University of Nottingham scientists have been instrumental in helping to establish a pioneering branch of chemistry in Ethiopia.
They have helped to introduce Green Chemistry, an emerging field of sustainable science that will help African nations to meet the challenges of the 21st century.
Green Chemistry focuses on greener ways of creating chemicals, and is now regarded as one of the major routes to more environmentally-friendly production of the chemicals that underpin modern society.
In a "2007 Hot Article" of the journal Biochemistry, University at Buffalo chemists report the discovery of a central mechanism responsible for the action of the powerful biological catalysts known as enzymes.
The UB research provides critical insight into why catalysis is so complex and may help pave the way for improving the design of synthetic catalysts.
“The more that is known about catalysis, the better chances we have of designing active catalysts,” said John P. Richard, Ph.D., professor of chemistry in the UB College of Arts and Sciences and co-author of the paper with Tina L. Amyes, Ph.D., UB adjunct associate professor of chemistry.
Ultrafast intramolecular electronic charge separation during photo-chemical reactions cause up to tenthousand surrounding molecules to perform aligning pirouettes. Researchers observed for the first time such light induced reorientations in an organic molecular crystal.
In their study they initiated a separation of positive and negative electronic charge in a small number of particular molecules with extremely short light pulses. In turn the surrounding molecules responded by aligning their respective dipole axes along the photoinduced electric fields. The researchers observed this fundamental process for the first time by means of femtosecond x-ray diffraction with high spatial precision and in real time.
Sandia National Laboratories is pioneering the future of superalloy materials by advancing the science behind how those superalloys are made.
As part of Sandia’s nanoscale research, a group of experts specializing in inorganic synthesis and characterization, modeling, and radiation science have designed a radical system of experiments to study the science of creating metal and alloy nanoparticles.
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Before life emerged on earth, either a primitive kind of metabolism or an RNA-like duplicating machinery must have set the stage – so experts believe. But what preceded these pre-life steps?
A pair of UCSF scientists has developed a model explaining how simple chemical and physical processes may have laid the foundation for life. Like all useful models, theirs can be tested, and they describe how this can be done. Their model is based on simple, well-known chemical and physical laws.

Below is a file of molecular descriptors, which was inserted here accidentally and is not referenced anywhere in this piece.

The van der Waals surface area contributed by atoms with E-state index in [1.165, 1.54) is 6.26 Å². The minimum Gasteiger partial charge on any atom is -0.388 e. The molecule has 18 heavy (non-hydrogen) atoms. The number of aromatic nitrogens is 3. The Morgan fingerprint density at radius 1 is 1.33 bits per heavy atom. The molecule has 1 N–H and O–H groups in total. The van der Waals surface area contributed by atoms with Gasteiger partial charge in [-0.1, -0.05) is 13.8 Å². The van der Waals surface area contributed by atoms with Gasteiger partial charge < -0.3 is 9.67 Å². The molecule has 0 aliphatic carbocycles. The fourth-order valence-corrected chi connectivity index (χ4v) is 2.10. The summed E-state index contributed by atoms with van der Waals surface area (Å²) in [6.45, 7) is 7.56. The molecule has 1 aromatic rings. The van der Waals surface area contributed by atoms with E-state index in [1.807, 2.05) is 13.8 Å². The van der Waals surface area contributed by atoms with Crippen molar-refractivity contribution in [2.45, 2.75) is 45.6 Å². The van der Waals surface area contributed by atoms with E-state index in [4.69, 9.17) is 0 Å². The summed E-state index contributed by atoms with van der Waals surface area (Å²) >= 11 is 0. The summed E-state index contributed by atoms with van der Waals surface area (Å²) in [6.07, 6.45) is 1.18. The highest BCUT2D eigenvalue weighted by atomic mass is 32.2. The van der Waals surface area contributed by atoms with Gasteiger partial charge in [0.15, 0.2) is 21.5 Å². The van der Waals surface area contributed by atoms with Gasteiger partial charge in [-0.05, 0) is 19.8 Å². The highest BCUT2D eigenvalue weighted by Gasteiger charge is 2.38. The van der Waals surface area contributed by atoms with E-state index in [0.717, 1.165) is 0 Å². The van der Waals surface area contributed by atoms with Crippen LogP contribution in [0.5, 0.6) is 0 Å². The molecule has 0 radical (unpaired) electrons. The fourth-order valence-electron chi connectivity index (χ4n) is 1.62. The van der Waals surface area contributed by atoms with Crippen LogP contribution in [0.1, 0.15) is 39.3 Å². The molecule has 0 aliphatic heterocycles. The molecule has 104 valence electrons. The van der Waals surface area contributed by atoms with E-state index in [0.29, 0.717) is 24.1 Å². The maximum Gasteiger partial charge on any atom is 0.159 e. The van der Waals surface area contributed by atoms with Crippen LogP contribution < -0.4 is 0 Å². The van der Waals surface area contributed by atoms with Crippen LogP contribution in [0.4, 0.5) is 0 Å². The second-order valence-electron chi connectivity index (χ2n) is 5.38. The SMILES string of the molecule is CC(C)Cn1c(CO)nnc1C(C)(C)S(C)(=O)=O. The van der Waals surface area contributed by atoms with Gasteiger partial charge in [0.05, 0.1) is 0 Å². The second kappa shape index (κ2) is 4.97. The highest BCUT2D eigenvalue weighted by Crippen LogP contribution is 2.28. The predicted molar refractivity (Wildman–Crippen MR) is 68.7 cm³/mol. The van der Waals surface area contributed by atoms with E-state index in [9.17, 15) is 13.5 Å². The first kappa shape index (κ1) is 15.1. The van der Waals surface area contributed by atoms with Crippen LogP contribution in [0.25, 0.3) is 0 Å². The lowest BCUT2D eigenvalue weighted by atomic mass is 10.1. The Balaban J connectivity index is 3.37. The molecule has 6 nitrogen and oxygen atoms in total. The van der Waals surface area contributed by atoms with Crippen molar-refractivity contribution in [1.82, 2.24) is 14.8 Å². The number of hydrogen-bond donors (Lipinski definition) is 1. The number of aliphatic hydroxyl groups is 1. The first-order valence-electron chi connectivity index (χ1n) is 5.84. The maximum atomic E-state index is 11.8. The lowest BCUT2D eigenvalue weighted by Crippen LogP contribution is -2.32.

We met with the librarians today and Beth gave them movie screens that play on Second Life. I also got to put a few of my lectures from CHEM241
, introductory organic chemistry in the chemistry area
Since I already have a blog used for vodcasting
with files in m4v format, all I had to do is put links to those files in Second Life. The screen is placed between the quiz obelisks on the left and the UsefulChem
project on the right.
With a nod to one of nature's best surface chemists—an obscure desert beetle—polymer scientists at the National Institute of Standards and Technology (NIST) have devised a convenient way to construct test surfaces with a variable affinity for water, so that the same surface can range from superhydrophilic to superhydrophobic, and everything in between.
Based on a suggestion by Beth and a rapid implementation by Eloise, the terrain of Drexel Island on Second Life
is now shaped like the Drexel dragon mascot. That makes it pretty convenient to specify where things are located.
I started with the dragon's head to create a little section for the chemistry department, showing a picture of our building and adding some info as a note attached to the image.
When it comes to studying energy transfer in photosynthesis, it's good to think "outside the bun."
That's what Robert Blankenship, Ph.D., professor of biology and chemistry in Arts & Sciences at Washington University in St. Louis, did when he contributed a protein to a study performed by his collaborators at Lawrence Berkeley National Laboratory and the University of California at Berkeley. The protein's moniker? The taco shell protein.
Freeze-dried ice cream looks like the original product, and even tastes pretty good, but "drying" ice cream at room temperature would leave a sour-smelling, sloppy mess. Similarly, diamonds ejected from deep in the Earth can survive the journey intact only if they head toward the surface quickly and under just the right conditions.
Diamonds, found almost exclusively within kimberlite formations, are stable at great depth and at the planet's surface but rapidly turn to graphite under the high temperature/low pressure condi-tions of most eruptions.